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Heart Health Some Differences for Women

There are a number of different conditions that affect the heart. The one that I will address in this article is the buildup of plaque, known as atherosclerosis. This is a disease in which plaque builds up inside your arteries.  There is now some evidence that the plaque buildup is not just inside the artery, but that is another article.  Arteries are blood vessels that carry oxygen-rich blood to your heart and other parts of your body. Plaque is made up of fat, cholesterol, calcium, and other substances found in the blood. Over time, plaque hardens and narrows your arteries. It is natural to think “OK, I just won’t eat any foods containing cholesterol, calcium or fat.”

I do not advocate the elimination of fat, cholesterol and calcium from one’s diet. We certainly need calcium and a certain amount of healthy fat in our diet. Rather, there is some interesting research about chipping away at the plaque with an amino acid called L-Lysine and keeping the arterial walls healthy with Vitamin C. Imagine being able to reverse plaque buildup without prescription medications which will always come with undesirable side effects.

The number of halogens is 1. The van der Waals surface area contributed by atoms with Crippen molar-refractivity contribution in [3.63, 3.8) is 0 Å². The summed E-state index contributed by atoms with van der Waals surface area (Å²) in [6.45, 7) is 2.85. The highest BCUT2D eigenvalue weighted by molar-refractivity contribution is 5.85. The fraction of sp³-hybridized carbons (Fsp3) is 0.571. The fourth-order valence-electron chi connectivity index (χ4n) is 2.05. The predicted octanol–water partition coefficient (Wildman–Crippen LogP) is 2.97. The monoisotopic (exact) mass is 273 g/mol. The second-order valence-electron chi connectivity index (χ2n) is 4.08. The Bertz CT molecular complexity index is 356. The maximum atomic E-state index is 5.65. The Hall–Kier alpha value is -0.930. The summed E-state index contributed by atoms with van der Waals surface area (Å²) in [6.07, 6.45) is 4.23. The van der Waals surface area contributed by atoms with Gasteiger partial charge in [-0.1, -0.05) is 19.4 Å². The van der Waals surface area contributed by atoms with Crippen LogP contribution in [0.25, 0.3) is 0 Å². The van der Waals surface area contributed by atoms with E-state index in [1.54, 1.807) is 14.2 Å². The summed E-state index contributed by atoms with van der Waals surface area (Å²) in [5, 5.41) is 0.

I will start with the research of a brilliant biochemist and two time Nobel Prize winner, Linus Pauling. In 1954 he was awarded the Nobel Prize in Chemistry. Eight years later he was awarded the Nobel Peace Prize for his opposition to weapons of mass destruction. His work on Vitamin C was much derided by the scientific community. Why, I do not know. It could be jealousy, the financial interests of big pharmaceutical companies or….who knows why? The man, Linus Pauling, obviously knew how to conduct research and knew a great deal about chemistry and biochemistry. His research regarding the beneficial effects of Vitamin C on the heart is finally being corroborated with current research. You might enjoy this beautiful tribute to Dr. Pauling and his work written by a physician.